i find that, sometimes, quotations are taken out of context.
For example, we read “The pen is mightier than the sword.” This conveys a particular meaning. The preceding two lines (in the 1839 play by Edward Bulwer-Lytton, “Richelieu; Or the Conspiracy“) are:
“True, This! —
Beneath the rule of men entirely great”
This puts things in a completely different light 🙂
The whole set of lines:
“True, This! —
Beneath the rule of men entirely great
The pen is mightier than the sword….”
i also find, sometimes, quotations without citations of sources. This is worrying because, far too frequently, we find mis-attributions. An innocent mis-attribution is understandable but when it causes people (and, perhaps, history) to assume that an individual held a particular view (based on the mis-attribution), it causes damage.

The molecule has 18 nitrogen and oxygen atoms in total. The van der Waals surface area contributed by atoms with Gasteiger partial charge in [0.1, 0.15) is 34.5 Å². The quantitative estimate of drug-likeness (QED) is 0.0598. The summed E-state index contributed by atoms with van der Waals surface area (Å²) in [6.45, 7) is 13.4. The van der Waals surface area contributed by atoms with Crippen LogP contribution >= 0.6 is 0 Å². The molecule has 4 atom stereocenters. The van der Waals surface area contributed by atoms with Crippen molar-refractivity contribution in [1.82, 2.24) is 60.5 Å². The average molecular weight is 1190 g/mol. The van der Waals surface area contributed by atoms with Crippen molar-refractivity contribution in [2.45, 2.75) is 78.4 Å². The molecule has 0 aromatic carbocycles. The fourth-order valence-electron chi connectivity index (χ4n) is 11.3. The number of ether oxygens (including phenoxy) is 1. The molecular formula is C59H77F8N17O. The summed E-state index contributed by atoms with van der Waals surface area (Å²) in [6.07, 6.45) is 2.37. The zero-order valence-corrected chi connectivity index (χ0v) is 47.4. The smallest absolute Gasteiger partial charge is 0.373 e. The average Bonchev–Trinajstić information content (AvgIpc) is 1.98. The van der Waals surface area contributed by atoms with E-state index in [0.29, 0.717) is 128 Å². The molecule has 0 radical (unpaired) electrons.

For example, a cursory search online will show that many many attribute the following lines to Nelson Mandela: “Our deepest fear is not that we are inadequate. Our deepest fear is that we are powerful beyond measure. It is our light, not our darkness, that most frightens us.” The lines are from a book “A Return to Love: Reflections on the Principles of “A Course in Miracles” by Marianne Williamson.
The extracts and quotes published here are from the Bibliophile’s reading notes. Each has source(s), and (where appropriate) notes on the context. In case, you spot any error, request you to let me know and i will correct it.
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